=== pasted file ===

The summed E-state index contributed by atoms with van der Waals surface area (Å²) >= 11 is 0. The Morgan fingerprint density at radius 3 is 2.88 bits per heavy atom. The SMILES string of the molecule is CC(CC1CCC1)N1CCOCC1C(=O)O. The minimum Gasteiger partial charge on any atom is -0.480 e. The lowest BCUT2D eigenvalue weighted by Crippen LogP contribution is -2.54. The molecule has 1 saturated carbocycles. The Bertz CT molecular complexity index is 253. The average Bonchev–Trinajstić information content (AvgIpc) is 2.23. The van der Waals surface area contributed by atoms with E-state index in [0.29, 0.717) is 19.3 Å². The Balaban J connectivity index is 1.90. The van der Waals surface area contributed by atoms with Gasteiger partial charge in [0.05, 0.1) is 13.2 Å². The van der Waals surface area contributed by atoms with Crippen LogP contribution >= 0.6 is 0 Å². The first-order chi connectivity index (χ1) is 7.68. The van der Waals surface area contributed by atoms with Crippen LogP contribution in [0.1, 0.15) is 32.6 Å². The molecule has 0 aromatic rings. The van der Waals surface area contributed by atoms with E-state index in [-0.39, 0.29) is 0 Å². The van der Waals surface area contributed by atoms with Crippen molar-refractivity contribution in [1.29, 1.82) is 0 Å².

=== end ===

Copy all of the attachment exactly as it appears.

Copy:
The summed E-state index contributed by atoms with van der Waals surface area (Å²) >= 11 is 0. The Morgan fingerprint density at radius 3 is 2.88 bits per heavy atom. The SMILES string of the molecule is CC(CC1CCC1)N1CCOCC1C(=O)O. The minimum Gasteiger partial charge on any atom is -0.480 e. The lowest BCUT2D eigenvalue weighted by Crippen LogP contribution is -2.54. The molecule has 1 saturated carbocycles. The Bertz CT molecular complexity index is 253. The average Bonchev–Trinajstić information content (AvgIpc) is 2.23. The van der Waals surface area contributed by atoms with E-state index in [0.29, 0.717) is 19.3 Å². The Balaban J connectivity index is 1.90. The van der Waals surface area contributed by atoms with Gasteiger partial charge in [0.05, 0.1) is 13.2 Å². The van der Waals surface area contributed by atoms with Crippen LogP contribution >= 0.6 is 0 Å². The first-order chi connectivity index (χ1) is 7.68. The van der Waals surface area contributed by atoms with Crippen LogP contribution in [0.1, 0.15) is 32.6 Å². The molecule has 0 aromatic rings. The van der Waals surface area contributed by atoms with E-state index in [-0.39, 0.29) is 0 Å². The van der Waals surface area contributed by atoms with Crippen molar-refractivity contribution in [1.29, 1.82) is 0 Å².